Whenever you enter a town and its people welcome you, eat what is set before you; cure the sick who are there, and say to them, ‘The kingdom of God has come near to you.’Luke 10:8-9 NRSV
They were sent out with Good News for all the world; and they were called to share the news one house and one town at time. The news they had to share was good news then and is so good today. God's kingdom isn't far away--it's near by/right at hand today.

Jesus told his followers to accept any welcome--but he he told them that they weren't just to expect a welcome every where they went. He told his friends to be ready for rejection.
...whenever you enter a town and they do not welcome you, go out into its streets and say, ‘Even the dust of your town that clings to our feet, we wipe off in protest against you. Yet know this: the kingdom of God has come near.’ Luke 10:10-11 NRSV
The part of this story that gives me such hope is knowing the promise that the kingdom is close by right now. The part that frustrates me is knowing that not everyone will want to hear this news. As a pastor I look at this story and I see direction from God for us about how to be church right now. God has called the church, like these 70 early followers, to go into the world and meet people where they are.

We have a message to share that God's kingdom is close to us right now. And this news that God is near is the news our world most needs. Sinners, like me, need to know that God is near both because that means the hurt I cause others is known to God and because the forgiveness found in the death and resurrection of Jesus is near too.

Peace and thanks for reading,

Thursday, June 6, 2019

Hope for Babel Genesis 11 and Acts 2

There's a story in the Bible about Babel that's just a few paragraphs long. Modern day folks would call Babel an industrious city. They had a goal, to make their city great. They wanted to claim a name and a place for themselves in all the world. And at first I wondered, What could God have against this city?.

At first glance their goal of greatness and the unity they needed to work together doesn't seem all that bad. Many people aspire, just like the people of Babel, to prestige. The city kept growing with a common purpose and language holding them together. They decided to build a tower to reach up to heaven. Their tower would put them on par with God. Scripture says God watched and decided to bring confusion. A people united with one language and one goal splintered as new languages just appeared.

A whole civilization oriented to it's own greatness came to a stop as God confused the people by bringing in new languages. Many people think the goal of human life is to make a name for yourself. Others think the goal is to be united for common purpose--but it's completely possible to be united for the wrong reason. Babel's quest for greatness was not innocuous. And God stepped in to stop Babel.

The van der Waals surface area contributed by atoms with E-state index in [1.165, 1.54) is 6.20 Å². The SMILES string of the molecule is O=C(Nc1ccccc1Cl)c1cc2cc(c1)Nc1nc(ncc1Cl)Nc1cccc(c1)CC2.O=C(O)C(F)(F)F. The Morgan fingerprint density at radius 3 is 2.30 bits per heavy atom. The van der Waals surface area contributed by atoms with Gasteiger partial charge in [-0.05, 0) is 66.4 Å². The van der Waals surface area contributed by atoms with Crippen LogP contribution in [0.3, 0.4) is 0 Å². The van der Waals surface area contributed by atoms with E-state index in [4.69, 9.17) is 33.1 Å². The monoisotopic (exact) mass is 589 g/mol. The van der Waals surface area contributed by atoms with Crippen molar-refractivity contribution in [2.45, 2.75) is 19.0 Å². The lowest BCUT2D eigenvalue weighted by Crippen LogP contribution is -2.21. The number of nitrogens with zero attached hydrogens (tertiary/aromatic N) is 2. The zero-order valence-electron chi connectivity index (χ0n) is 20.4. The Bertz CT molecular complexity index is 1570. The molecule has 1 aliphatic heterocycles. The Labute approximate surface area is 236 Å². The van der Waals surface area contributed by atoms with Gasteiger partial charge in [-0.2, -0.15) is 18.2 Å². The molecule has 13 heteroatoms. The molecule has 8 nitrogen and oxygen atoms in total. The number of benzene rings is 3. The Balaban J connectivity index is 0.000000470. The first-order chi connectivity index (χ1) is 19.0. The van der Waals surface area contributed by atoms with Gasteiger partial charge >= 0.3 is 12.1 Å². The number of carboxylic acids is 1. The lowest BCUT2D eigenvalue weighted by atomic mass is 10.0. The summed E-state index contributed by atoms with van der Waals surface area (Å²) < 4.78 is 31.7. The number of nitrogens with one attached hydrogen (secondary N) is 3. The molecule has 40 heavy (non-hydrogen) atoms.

Other groups in history found strength in the wrong kind of unity. Germans in the late 1930's were unifying. Slogans spoke to the uniformity the Nazi's aspired to force on others. They aspired to be an empire. Their slogans spoke of uniformity and unity, but to what end?
ein Volk, ein Reich, ein Führer
one People, one Nation/empire, one Leader
Historic propoganda teaches us that Germany had united. But hind sight clearly teaches that the nation had united for the wrong reason; if we are honest they were united in a quest of greatness at the price both of their national soul and the dignity of other human beings who they relegated to a lesser status. So unity clearly itself isn't always good.

There's another story in the Bible that seems to go in the exact opposite direction of Babel's confusion. It's often called Pentecost. It happened at a festival in Jerusalem. Jesus first followers had gathered together. As the Jesus people gather they mixed in with people from all over the world. Luke, the writer of Acts, names all kinds people from a variety of places, languages, and ethnicities who had gathered together. In one moment they all understood one man, a fisherman from Galilee. They all heard him speaking and they each understood him in their own language. It was the reverse of what happened at Babel. Where confusion had reigned now there was understanding.

The promise of Pentecost is that God is up to something new in our divided world. God is bringing new life and new hope sending God's very real Spirit into our hearts and lives. May we hear the wind of the Spirit blowing in our lives. May the fire of God's love burn in us. May we be part of the kingdom of God breaking in and hope returning to all the world.

Saturday, May 25, 2019

Spirit and Peace John 14:23-29

Jesus said a lot the night before he died. What he said has given hope and purpose to his followers ever after. In one evening he called his friends to find greatness in serving. A few moments later Jesus promised to be with his people in the bread and wine of communion. As the evening went on Jesus said he would give his followers a kind of peace that this world can't give. Jesus was naming the deep needs of every human soul—acceptance and companionship—and he promised his friends that they would not be alone. He was promising God's ongoing presence-no matter what. He said that God would be there through the work of the Holy Spirit. Jesus told his disciples that he goes with his people even though they can't see him face to face or hear his voice like they did at supper that night.